Walking, Touching, Lying

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Walking, Touching, Lying

Walking, Touching, Lying

The walk will start at Station Approach Piccadilly in central Manchester, more details will be sent to participants before the event

Myt27 August 2016, Walking, Touching, Lying - A Walk With Mythogeographer Phil Smith @ People's History Museumhogeographer Phil Smith will lead an exploration of the wounds, scars, infections, clues and symbols in the texture of the city’s surfaces. The walk will explore different viewpoint levels, how the surface can ripple and trip, and in what particular gutters to look for dust from Mars.

If you’ve ever stood in a Cotswold village and been overwhelmed by a feeling of unease… or stood underneath the Tour Eiffel and seen that it is, wonderfully, quite different from its publicity, all metal and tense elegance… or been unable to get your mind off the child labourers as you try on something in the big store changing room, there’s something about the fitments that takes your imagination to a village in Sri Lanka… If you’ve felt anything like that, then you may be sympathetic to mythogeography – which is the war of the many unnoticed, against the few with the power of exposure.27 August 2016, Walking, Touching, Lying - A Walk With Mythogeographer Phil Smith @ People's History Museum

Mythogeography has one weapon – you.  It is the stepping and steeping of people in the flows and tugs of all the images around us.  Its central tactic is old fashioned – walking and journeying.  By setting ourselves in motion through a world of images we make ourselves human movie cameras or camera phones – both interpreters and producers.  By the particular focuses and the angles of trajectory we choose, we make an interpretation of our world, and from our impressions we begin to re-make its meanings.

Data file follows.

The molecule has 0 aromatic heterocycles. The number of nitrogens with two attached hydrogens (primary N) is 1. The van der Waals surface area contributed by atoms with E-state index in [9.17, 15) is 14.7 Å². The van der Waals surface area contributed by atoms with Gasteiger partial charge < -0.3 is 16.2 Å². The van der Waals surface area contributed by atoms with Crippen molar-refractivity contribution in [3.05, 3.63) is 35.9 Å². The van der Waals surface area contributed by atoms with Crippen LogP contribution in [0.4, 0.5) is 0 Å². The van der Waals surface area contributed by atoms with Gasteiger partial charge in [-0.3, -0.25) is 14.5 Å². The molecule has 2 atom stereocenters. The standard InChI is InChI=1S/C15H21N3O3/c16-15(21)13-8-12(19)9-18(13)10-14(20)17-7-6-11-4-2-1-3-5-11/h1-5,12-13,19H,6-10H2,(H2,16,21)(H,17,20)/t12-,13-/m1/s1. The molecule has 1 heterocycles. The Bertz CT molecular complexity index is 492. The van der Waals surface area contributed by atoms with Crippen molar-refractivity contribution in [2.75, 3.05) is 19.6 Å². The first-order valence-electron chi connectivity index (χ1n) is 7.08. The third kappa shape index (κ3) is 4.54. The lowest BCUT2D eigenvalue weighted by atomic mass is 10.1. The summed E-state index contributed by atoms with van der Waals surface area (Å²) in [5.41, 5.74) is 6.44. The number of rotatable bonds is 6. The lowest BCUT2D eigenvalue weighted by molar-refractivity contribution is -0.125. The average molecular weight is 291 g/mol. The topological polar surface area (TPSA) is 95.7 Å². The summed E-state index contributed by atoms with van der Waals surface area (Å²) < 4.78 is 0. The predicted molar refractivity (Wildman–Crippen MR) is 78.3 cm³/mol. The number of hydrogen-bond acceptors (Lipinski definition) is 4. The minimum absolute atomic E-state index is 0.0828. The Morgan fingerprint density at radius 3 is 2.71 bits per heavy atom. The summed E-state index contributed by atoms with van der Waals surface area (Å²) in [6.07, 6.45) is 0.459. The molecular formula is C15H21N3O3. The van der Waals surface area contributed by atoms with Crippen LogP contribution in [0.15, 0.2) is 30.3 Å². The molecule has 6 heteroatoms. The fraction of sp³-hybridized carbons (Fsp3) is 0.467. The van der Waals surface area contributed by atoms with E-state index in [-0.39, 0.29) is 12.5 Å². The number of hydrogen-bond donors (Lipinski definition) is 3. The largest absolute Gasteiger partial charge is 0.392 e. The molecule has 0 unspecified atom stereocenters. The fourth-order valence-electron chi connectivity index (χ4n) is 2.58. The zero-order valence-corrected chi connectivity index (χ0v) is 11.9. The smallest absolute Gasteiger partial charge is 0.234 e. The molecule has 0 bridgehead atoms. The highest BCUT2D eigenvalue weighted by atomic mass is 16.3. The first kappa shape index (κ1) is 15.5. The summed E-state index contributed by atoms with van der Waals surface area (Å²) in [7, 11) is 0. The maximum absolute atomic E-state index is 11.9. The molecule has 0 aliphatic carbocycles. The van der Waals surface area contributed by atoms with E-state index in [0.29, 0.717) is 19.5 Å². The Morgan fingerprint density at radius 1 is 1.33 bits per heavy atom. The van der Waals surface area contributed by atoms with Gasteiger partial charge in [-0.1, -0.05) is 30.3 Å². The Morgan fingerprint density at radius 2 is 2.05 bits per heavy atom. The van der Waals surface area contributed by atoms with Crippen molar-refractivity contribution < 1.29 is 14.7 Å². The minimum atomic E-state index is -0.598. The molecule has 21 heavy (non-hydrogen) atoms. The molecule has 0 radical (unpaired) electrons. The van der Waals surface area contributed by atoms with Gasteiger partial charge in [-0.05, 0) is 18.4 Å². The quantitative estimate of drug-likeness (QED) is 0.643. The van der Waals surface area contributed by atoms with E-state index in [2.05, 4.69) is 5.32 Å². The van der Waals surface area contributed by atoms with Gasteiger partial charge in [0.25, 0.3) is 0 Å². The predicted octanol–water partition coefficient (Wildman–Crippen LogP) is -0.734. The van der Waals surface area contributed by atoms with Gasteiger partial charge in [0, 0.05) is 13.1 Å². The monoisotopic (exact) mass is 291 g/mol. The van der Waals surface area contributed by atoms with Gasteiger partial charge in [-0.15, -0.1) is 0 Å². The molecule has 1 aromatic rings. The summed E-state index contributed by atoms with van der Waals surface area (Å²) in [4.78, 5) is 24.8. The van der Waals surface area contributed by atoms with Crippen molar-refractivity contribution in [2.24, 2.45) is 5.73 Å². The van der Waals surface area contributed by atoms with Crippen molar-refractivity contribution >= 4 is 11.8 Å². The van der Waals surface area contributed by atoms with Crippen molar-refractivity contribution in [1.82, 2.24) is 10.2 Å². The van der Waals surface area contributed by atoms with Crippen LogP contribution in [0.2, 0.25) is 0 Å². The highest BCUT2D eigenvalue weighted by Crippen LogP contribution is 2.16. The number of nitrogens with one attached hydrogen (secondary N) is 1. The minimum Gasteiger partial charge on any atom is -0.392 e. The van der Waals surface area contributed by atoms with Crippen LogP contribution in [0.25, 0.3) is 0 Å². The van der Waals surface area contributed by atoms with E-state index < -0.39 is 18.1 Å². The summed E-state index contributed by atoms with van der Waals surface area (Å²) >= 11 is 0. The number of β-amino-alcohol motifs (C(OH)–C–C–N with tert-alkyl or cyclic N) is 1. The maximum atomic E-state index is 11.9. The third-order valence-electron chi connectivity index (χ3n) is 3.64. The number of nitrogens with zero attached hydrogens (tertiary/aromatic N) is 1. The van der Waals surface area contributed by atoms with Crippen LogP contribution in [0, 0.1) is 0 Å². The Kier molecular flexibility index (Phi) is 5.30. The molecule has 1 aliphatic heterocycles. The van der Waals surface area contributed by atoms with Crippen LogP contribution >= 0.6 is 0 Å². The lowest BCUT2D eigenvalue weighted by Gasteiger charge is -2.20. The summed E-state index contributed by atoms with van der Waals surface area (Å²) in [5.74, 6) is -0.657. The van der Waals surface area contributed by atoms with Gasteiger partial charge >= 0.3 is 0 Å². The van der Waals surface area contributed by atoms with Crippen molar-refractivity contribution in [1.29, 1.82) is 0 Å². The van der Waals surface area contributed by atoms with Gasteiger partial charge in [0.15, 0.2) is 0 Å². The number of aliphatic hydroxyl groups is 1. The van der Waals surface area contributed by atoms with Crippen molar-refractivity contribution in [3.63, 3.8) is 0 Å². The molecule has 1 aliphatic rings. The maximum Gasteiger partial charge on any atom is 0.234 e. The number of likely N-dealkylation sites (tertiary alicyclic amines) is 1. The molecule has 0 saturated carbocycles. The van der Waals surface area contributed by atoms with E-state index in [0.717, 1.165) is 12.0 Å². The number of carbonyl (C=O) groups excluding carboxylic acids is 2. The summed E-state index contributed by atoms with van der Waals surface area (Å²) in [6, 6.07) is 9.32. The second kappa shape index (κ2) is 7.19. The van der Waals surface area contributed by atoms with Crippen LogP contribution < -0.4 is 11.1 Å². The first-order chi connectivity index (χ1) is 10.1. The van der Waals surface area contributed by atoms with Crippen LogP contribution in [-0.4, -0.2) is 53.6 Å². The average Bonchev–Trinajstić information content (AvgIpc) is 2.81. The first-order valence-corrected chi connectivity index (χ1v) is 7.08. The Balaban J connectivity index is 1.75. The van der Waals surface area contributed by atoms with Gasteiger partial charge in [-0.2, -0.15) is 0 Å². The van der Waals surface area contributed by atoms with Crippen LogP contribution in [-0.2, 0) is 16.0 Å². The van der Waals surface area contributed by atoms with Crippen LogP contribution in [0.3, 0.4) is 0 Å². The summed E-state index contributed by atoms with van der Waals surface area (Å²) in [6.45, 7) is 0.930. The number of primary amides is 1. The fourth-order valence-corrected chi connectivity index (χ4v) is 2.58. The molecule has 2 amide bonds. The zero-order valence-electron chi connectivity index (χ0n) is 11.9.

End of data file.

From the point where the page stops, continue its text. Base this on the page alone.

The productions that follow from these experiences – a conversation in a bar, a procession, a conspiracy, a plan, a map, an organisation, a gesture – are what mythogeography is.  It isn’t anything more difficult than that.  By whatever means are necessary, it is the struggle of the differences against the big sameness (dressed in oh so many colours, of course).  And those means may be entrepreneurial, may be trespass, may be poetic, may be effete, may be abject, may be disarming, may be perilous, may be made at a cost, may be invisible, may be best unspoken of for the time being, may be both naïve in hope and canny in practice.  Or it may be something quite unthought of yet, which only you can make it.The LRM

Phil Smith (aka ‘Crab Man’, ‘Mytho’) is a performance maker, writer and ambulatory researcher.  He specialises in creating performances related to walking, site-specificity, mythogeographies and counter-tourism.  He writes and performs ‘mis-guided tours’.  Phil’s publications include A Footbook of Zombie Walking, Walking’s New Movement, Enchanted Things, and Mythogeography.  He is also a playwright, with over 120 of his plays and adaptations having been produced and toured globally.  He is an Associate Professor (Reader) at Plymouth University.Arts Council England

Part of the Loitering With Intent events programme.

Suitable for adults

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